public vs. private Visibility public vs. private public/private

    Private members are only accessible through member functions:
    class ascending_sequence {
    private:
      std::vector<int> seq_;
      // … more private members
    public:
      void insert(int x) {  }
      auto size() const { return seq_.size(); }
      // … more public members
    };
    
    int main() { ascending_sequence s; s.insert(8); // 'insert' is public auto n = s.size(); // 'size' is public auto i = s.seq_[0]; // COMPILER ERROR: 'seq_' is private auto m = s.seq_.size(); // COMPILER ERROR s.seq_.push_back(1); // COMPILER ERROR }
    struct vs. class – main difference is default visibility:
    struct point {
    
    
    };

    =

    class point {
    public:
    
    };
    class point {
    
    
    };

    =

    struct point {
    private:
    
    };
    keyword usually used for
    struct simple aggregates of public data
    class private data, member functions, invariants, …

    const Member Functions const Members

    class ascending_sequence {
      std::vector<int> seq_;
    public:  
      void insert {  }
      auto size() const { return seq_.size(); }
    };
    
    int main() { ascending_sequence s; s.insert(88); // s is not const auto const& cs = s; cs.insert(5); // COMPILER ERROR: 'insert' is not const }

    A function taking a const(reference) parameter not only promises not to modify it, this promise is checked & enforced by the compiler:

    void foo(ascending_sequence const& s) {
      // 's' is const reference ^^^^^
      auto n = s.size();  //  'size' is const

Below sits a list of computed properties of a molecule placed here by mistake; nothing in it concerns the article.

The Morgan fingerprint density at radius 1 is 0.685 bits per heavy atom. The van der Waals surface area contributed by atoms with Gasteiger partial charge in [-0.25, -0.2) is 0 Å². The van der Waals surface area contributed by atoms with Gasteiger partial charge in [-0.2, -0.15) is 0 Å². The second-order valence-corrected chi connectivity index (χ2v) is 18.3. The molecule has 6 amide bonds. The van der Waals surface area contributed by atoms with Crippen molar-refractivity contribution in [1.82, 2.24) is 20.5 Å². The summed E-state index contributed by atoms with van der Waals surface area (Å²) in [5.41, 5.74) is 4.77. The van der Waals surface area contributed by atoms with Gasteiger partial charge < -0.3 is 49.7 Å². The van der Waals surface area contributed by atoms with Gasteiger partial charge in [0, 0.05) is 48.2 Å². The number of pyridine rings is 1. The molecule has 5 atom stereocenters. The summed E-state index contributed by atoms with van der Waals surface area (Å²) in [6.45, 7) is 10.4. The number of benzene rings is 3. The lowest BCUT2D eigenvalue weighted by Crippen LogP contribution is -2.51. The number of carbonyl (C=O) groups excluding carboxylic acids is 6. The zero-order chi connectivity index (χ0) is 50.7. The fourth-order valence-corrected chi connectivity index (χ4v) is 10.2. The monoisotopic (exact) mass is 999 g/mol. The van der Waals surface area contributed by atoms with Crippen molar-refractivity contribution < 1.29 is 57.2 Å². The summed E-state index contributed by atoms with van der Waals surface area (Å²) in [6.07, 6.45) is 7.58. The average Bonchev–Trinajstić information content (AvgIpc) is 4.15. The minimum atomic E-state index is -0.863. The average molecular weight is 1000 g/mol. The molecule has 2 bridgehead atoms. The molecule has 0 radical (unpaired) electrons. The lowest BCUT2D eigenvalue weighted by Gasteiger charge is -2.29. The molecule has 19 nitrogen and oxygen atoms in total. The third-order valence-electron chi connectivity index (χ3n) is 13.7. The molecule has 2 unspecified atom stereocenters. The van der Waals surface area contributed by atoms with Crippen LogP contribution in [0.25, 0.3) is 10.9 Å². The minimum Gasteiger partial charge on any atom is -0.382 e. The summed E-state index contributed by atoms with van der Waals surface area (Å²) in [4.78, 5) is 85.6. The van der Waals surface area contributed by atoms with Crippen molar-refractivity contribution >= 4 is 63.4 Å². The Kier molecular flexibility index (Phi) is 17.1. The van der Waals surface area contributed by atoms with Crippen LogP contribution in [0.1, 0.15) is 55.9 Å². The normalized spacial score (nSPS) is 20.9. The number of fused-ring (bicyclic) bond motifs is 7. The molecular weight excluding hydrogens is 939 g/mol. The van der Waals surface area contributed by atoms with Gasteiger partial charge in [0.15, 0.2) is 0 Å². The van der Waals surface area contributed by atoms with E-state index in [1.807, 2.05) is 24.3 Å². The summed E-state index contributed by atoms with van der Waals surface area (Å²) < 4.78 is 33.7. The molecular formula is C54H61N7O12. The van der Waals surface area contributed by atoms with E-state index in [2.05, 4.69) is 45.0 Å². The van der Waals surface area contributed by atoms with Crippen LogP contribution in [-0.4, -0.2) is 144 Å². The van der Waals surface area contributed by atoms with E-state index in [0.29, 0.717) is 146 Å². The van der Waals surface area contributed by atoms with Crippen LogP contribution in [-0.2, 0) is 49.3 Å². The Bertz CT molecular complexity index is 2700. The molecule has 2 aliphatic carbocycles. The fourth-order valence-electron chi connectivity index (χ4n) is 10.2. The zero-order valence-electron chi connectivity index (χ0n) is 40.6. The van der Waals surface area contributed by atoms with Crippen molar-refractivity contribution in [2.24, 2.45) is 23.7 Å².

s.insert(5);  //  COMPILER ERROR: 'insert' is not const
    }
    class monotonous_counter {
      int count_;
    public:  
      int reading () const { 
        //  COMPILER ERROR: count_ is const:
        count_ += 2;
        return count_;
      }
    };
    class ascending_sequence {
      std::vector<int> seq_;
    public:  
      auto size() const {  // 'seq_' is const
        //  COMPILER ERROR: calling non-const 'push_back'
        seq_.push_back(0);  
    
        //  vector's member 'size()' is const
        return seq_.size();  
      }
    };

    Two member functions can have the same name (and parameter lists) if one is const-qualified and the other one isn't. This makes it possible to clearly distinguish read-only access from read/write actions.

    class interpolation { 
      int t_;
      
    public:
      
      // setter/getter pair:
      void threshold(int t)  { if(t > 0) t_ = t; }
      int  threshold() const { return t_; }
      // write access to a 'node'
      node&       at(int x) {  }
      // read-only access to a 'node'
      node const& at(int x) const {  }
    };

    Member Declaration vs. Definition Declaration vs. Definition Declarations

    class MyType {
      int n_;
      // more data members …
    public:
      // declaration + inline definition
      int count() const { return n_; } 
      // declaration only
      double foo(int, int);
    };
    
    // separate definition double MyType::foo(int x, int y) { // lots of stuff … }

    Definitions of complex member functions are usually put outside of the class (and into a separate source file).

    However, small member functions like interface adapter functions, getters (like count) should be implemented inline, i.e., directly in the class body for maximum performance.

    For now we will keep all member functions inline until we learn about Separate Compilation

    Operator Member Functions Operator Functions Operators

    special member function
    class X { …
      Y operator [] (int i) { … } 
    };
    enables the subscript operator:
    X x;
    Y y = x[0];
    class ascending_sequence {
    private:
      std::vector<int> seq_;
    public: 
      void insert(int x) {  }
      int operator [] (size_t index) const {    return seq_[index];  }
    };
    
    int main() { ascending_sequence s; // s.seq_:
    •